hX app1A next generation AI-Analytics decisioning solution should be able to tell retailers precisely how their business is doing across various departments and metrics far better than traditional business intelligence solutions can do. More importantly, the AI platform can explain why something happened (causation), and what you should do about it. Traditional business intelligence can’t do this!

What are examples of what can be done better with predictive and prescriptive AI-analytics capabilities?

AI Demand Forecasting

Accurately predicting sales, item movement and profits with awareness of pricing, promotions, assortment, seasonality, weather, and other consumer demand-driving factors. AI Demand Forecasting can provide highly accurate day-of-week and time-of-day forecasting at an item/store level.

AI Production Planning

Based on AI Demand Forecasting, understanding when to prepare exactly the right quantity of food items in advance of consumer demand, i.e. to satisfy the breakfast, lunch or dinner crowd. Preparing enough to satisfy consumer demand avoiding lost sales attributed to out-of-stock, but not too much either to avoid shrink/spoilage.

AI Pricing and Promotions

Based on AI Demand Forecasting, evaluating pricing and promotion effectiveness with awareness of competitor intelligence, item cost changes, and anticipated shopper sensitivity to price or promotional changes.

AI Assortment Evaluation

Based on AI Demand Forecasting, evaluating item additions and deletions based on their contribution and impact to a category or subcategory. Determine what items should be added or deleted from the assortment with advanced awareness of how consumers will react to the changes.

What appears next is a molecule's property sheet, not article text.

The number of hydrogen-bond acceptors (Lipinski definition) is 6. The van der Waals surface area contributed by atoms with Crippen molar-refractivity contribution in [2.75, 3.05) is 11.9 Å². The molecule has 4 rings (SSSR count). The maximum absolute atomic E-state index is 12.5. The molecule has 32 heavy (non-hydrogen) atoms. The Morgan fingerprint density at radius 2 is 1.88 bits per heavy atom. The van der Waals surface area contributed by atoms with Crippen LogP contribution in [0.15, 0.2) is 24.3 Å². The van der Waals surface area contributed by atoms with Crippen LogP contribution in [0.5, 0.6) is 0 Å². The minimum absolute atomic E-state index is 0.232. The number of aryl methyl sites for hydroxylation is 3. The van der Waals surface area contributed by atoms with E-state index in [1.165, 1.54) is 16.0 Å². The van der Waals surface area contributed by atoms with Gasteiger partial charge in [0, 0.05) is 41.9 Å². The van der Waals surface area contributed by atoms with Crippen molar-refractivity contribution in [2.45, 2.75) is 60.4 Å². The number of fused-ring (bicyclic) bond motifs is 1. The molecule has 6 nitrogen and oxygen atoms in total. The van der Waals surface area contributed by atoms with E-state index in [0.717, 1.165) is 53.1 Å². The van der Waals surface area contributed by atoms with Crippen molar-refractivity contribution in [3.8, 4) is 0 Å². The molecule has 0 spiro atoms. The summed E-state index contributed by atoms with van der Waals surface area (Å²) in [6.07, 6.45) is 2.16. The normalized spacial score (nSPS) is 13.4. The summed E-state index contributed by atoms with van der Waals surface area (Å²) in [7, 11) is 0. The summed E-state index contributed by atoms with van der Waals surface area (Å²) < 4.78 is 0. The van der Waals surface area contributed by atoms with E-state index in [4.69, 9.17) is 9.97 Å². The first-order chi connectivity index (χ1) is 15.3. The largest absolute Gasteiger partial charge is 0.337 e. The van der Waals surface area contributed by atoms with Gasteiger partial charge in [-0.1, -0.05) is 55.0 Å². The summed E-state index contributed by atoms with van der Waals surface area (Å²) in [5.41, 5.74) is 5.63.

AI Basket Analytics

Understand the correlation/relationship that items have in shopper’s baskets, i.e. when a shopper buys a given item, they always certain other items, or when they buy a given item, it is at the expense of a similar item.

AI Test and Control

Helping retailers to evaluate the risk of a given initiative by testing the concept in advance with a subset of stores, or shoppers, measuring and tuning the impact the initiative before rolling it out to other stores or shoppers.

In Summary:

It is no longer sufficient for retailers to use outdated tools to make critical decisions. Time-starved decision makers no longer want to be overloaded with reports that merely look backwards. They aren’t interested in getting contradictory findings from disparate best-of-breed solutions that are poorly integrated. Instead, retail decision makers are demanding succinct, visual, actionable insights delivered in an easy-to-use, self-service fashion. The expect comprehensive, predictive (forward looking) insights with prescriptive recommendations.

Retail is a target-rich environment for AI Analytics. Retail leaders will increasingly begin to use these next generation capabilities to be more data-driven across merchandising, marketing, operations, finance and supply chain. AI Analytics will help retailers to drive cost savings, profitable revenue growth, improved customer experiences and loyalty. AI-based analytics are available now. They are very affordable and quickly implementable.

✎ by Todd Michaud